Of course, you will probably end up meeting with their legislative or policy aides,
but these are the people who create the documents, and originate the policies,
that the elected officials sign off on anyway. Inform the aides of your concerns,
and ask them to support your positions. (And, if they will not, ask them in strong,
direct and well-reasoned terms, why not!)
Anyone can do this. You should not worry about being out of place. This is your
right they have to listen to you thats what a representative
democracy is all about. This type of lobbying is easy, and its fun! (And
for too long it has been the province only of institutional special interests,
mostly corporate interests, seeking to make their arguments on the inside.
Activists need to counter this: we need to be on the inside, too.)
If you are unable to make such a trip, then just use the phone. Call up your representatives,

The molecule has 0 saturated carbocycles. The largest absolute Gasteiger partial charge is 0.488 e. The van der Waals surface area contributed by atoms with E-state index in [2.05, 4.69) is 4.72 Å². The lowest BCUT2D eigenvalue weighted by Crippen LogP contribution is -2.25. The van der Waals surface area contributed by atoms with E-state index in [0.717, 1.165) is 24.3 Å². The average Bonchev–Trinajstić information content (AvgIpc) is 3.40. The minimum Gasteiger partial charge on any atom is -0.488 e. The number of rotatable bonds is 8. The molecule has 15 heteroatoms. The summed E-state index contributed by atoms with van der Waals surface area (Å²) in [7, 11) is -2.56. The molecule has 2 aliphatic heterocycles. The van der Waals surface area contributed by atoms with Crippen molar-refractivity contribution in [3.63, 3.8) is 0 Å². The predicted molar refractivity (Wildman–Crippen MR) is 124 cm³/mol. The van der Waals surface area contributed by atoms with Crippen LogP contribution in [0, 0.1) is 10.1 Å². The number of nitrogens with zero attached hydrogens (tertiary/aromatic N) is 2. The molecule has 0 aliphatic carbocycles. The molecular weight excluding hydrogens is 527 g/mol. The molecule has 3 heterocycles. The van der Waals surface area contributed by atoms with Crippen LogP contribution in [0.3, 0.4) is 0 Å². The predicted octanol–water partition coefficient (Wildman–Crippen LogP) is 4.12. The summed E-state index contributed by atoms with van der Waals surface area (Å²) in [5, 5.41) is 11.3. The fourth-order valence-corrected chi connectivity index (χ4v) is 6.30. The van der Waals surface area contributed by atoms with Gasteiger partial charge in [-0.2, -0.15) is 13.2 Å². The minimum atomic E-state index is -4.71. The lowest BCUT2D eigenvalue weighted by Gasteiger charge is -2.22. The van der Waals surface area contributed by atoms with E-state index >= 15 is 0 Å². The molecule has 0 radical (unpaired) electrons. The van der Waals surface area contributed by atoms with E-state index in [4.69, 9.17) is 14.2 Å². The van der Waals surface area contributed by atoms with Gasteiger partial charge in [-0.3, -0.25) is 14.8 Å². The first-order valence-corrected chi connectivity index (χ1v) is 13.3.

and others as well. If you identify yourself as a member of an activist group,
the chances are good that one of the aides will take your call. (If they do not,
or if they are out, then leave a message.)
5. Litigation: This is a straightforward tactic, albeit one that is usually
used only when other methods fail. With the assistance of sympathetic attorneys,
and legal-aid groups, who will often work free there are some good lawyers!
the law is enforced against the institutions. Lawsuits are filed against
institutions and their executives, and sometimes, a few times at least, justice
Indeed, precedents have been set of companies being held liable in domestic courts
for their international actions, particularly their actions in foreign autocracies
where there is no legal recourse. For instance, Unocal was sued in U.S. courts
over its actions in Burma (it settled out of court). This trend is closing one
of the most important loopholes for transnational corporations. (This is similar
to the closing of the loophole for dictators, as evidenced by Spains extradition
request for the Chilean dictator Pinochet. Because of this development, the dictators